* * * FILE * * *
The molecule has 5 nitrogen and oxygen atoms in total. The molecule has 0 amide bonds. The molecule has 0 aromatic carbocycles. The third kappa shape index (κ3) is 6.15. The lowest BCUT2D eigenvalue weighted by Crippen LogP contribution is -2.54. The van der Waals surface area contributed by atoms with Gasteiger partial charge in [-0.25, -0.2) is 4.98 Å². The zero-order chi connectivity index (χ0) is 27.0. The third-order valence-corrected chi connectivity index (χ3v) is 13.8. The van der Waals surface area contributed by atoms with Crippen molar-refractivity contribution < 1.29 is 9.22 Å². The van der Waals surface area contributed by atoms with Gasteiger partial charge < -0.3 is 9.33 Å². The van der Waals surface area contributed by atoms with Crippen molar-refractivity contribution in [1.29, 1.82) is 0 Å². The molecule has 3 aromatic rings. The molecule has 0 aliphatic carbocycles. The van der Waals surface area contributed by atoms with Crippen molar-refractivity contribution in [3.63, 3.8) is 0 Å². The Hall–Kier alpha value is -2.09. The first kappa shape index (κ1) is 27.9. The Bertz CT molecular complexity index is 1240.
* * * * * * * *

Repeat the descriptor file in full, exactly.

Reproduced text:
The molecule has 5 nitrogen and oxygen atoms in total. The molecule has 0 amide bonds. The molecule has 0 aromatic carbocycles. The third kappa shape index (κ3) is 6.15. The lowest BCUT2D eigenvalue weighted by Crippen LogP contribution is -2.54. The van der Waals surface area contributed by atoms with Gasteiger partial charge in [-0.25, -0.2) is 4.98 Å². The zero-order chi connectivity index (χ0) is 27.0. The third-order valence-corrected chi connectivity index (χ3v) is 13.8. The van der Waals surface area contributed by atoms with Crippen molar-refractivity contribution < 1.29 is 9.22 Å². The van der Waals surface area contributed by atoms with Gasteiger partial charge < -0.3 is 9.33 Å². The van der Waals surface area contributed by atoms with Crippen molar-refractivity contribution in [1.29, 1.82) is 0 Å². The molecule has 3 aromatic rings. The molecule has 0 aliphatic carbocycles. The van der Waals surface area contributed by atoms with Crippen molar-refractivity contribution in [3.63, 3.8) is 0 Å². The Hall–Kier alpha value is -2.09. The first kappa shape index (κ1) is 27.9. The Bertz CT molecular complexity index is 1240.